16 June 2021 marks the 45th anniversary of one of the most pivotal events in South African history. It was the day of the Soweto Uprising, when thousands of students took to the streets in solidarity against an unequal and unjust schooling system. This protest catalysed a series of events that would lead to the repeal of the Bantu Education Act and a significant move towards systemic change for young people – which is why we now mark the 16th of June as National Youth Day. While the events of 16 June 1976 brought many realities to light, the most poignant reality – one which I have been reflecting on recently – is that the opinions, the words and the actions of our youth matter. What the youth believe, say, and do plays a central role in what the future of this country will look like.
Despite challenges, youth still offer hope
We reached a concerning milestone in our democracy as the youth unemployment rose to 46,3 percent in Quarter 1 of 2021 exacerbated by the Covid-19 pandemic. As we reflect on these numbers and look for solutions, we can acknowledge that over the years we’ve seen some success stories coming from youth support programmes throughout both the public and private sector that we can build on. As a country, we are waking up to the fact that an investment into our youth is a direct and sustainable investment into our future. We have far to go, but we have made a start. The recent statistic from the Global Entrepreneurship Monitor South Africa (GEM SA) report, that showed a substantial increase in the number of people who believe that there is an abundance of opportunities to start a business in South Africa and who are confident in their skills and capacity to get one off the ground (from 43.2% in 2017 to 60.4% in 2019) is encouraging.
South Africa’s Youth are Global Citizens
We are commemorating Youth Day against the backdrop of a very different world, for two key reasons. One, we as South Africans have been swept up by the seismic shift caused by Covid-19. Two, the climate change imperative has reached new heights and leaders in green entrepreneurship are stepping up in a big way to contribute towards the solution. In the digital age and what we now refer to as the Fourth Industrial Revolution, the youth of South Africa should be taking their place amongst the youth of the world. South African problems are world problems, and world problems are South African problems. As businesses, private investors, and governmental organisations, there has never been a better time to invest in youth entrepreneurship.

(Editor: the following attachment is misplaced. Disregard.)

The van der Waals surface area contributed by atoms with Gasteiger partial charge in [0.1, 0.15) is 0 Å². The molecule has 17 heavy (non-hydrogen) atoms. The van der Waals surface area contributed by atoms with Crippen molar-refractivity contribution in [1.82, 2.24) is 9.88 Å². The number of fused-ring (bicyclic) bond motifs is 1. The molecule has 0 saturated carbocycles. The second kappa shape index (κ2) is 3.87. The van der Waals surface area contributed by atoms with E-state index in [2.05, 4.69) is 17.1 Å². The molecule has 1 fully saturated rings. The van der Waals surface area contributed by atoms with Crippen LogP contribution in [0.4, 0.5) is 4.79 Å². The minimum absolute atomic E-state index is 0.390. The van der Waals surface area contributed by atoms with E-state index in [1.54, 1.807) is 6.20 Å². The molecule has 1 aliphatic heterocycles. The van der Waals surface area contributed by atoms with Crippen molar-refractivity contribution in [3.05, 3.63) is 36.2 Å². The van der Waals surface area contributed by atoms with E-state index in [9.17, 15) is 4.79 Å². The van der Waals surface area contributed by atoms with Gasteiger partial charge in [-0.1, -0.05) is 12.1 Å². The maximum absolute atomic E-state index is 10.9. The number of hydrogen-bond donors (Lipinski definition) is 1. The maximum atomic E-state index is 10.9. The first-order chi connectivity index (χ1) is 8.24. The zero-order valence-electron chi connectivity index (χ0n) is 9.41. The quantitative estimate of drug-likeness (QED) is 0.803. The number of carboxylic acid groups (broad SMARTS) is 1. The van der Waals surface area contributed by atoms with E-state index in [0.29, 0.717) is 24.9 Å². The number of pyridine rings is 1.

Even in the midst of a paradigm-shifting pandemic, we saw the inspiring perseverance and tenacity of young South African entrepreneurs demonstrated in businesses like grocery delivery service, Zulzi.com. We saw local fashion brand, MaXhosa Africa, shift its focus from brick-and-mortar retail to an e-commerce offering, to the benefit of the brand and its employees. South African sneaker brands such as Drip and Emerging Entrepreneur awardee at the 2019 Business Partners Ltd Entrepreneur of the Year® competition – Bathu – are growing in leaps and bounds in spite of the pandemic. Innovation is everywhere, we just have to open our eyes to see it.
And it’s not just about larger, more profitable brands: micro-entrepreneurs, we are looking to you as the next generation of leaders. We see you in your homes, creating baked goods to sell at a market, or in your first creative space, honing your artistic skill while burning the midnight oil. South Africa sees you and encourages you to keep going.
Today, we resonate with the words of former president Nelson Mandela in his Youth Day speech in 1994:
“Let us all rise to the challenge of the freedom that we have won. That challenge is to create a better life for all South Africans: to create jobs, to provide free quality education and open up opportunities for skills training, to build houses, to provide health facilities and other basic services. Let us together answer the question, “so where to now?” with a new youthful determination to learn, to build and to live life to the full. The country thirsts for your talents and energy.”